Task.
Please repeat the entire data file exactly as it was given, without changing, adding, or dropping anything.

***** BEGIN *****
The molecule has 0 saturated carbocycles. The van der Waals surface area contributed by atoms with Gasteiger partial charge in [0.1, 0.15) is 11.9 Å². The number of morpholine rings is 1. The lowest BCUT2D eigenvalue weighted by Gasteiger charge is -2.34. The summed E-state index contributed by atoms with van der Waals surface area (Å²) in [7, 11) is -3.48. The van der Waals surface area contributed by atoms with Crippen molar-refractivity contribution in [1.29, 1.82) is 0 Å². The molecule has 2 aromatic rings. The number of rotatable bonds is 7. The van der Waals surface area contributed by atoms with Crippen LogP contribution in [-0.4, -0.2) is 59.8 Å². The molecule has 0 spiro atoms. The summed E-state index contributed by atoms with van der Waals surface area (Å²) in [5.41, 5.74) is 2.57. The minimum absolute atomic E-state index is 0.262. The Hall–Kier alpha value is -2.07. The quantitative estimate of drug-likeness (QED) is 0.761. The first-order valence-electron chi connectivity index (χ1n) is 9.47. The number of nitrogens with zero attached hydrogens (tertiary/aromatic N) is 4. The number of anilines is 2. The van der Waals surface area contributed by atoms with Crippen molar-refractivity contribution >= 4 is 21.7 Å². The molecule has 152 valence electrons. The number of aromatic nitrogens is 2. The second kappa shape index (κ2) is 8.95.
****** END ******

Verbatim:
The molecule has 0 saturated carbocycles. The van der Waals surface area contributed by atoms with Gasteiger partial charge in [0.1, 0.15) is 11.9 Å². The number of morpholine rings is 1. The lowest BCUT2D eigenvalue weighted by Gasteiger charge is -2.34. The summed E-state index contributed by atoms with van der Waals surface area (Å²) in [7, 11) is -3.48. The van der Waals surface area contributed by atoms with Crippen molar-refractivity contribution in [1.29, 1.82) is 0 Å². The molecule has 2 aromatic rings. The number of rotatable bonds is 7. The van der Waals surface area contributed by atoms with Crippen LogP contribution in [-0.4, -0.2) is 59.8 Å². The molecule has 0 spiro atoms. The summed E-state index contributed by atoms with van der Waals surface area (Å²) in [5.41, 5.74) is 2.57. The minimum absolute atomic E-state index is 0.262. The Hall–Kier alpha value is -2.07. The quantitative estimate of drug-likeness (QED) is 0.761. The first-order valence-electron chi connectivity index (χ1n) is 9.47. The number of nitrogens with zero attached hydrogens (tertiary/aromatic N) is 4. The number of anilines is 2. The van der Waals surface area contributed by atoms with Crippen molar-refractivity contribution >= 4 is 21.7 Å². The molecule has 152 valence electrons. The number of aromatic nitrogens is 2. The second kappa shape index (κ2) is 8.95.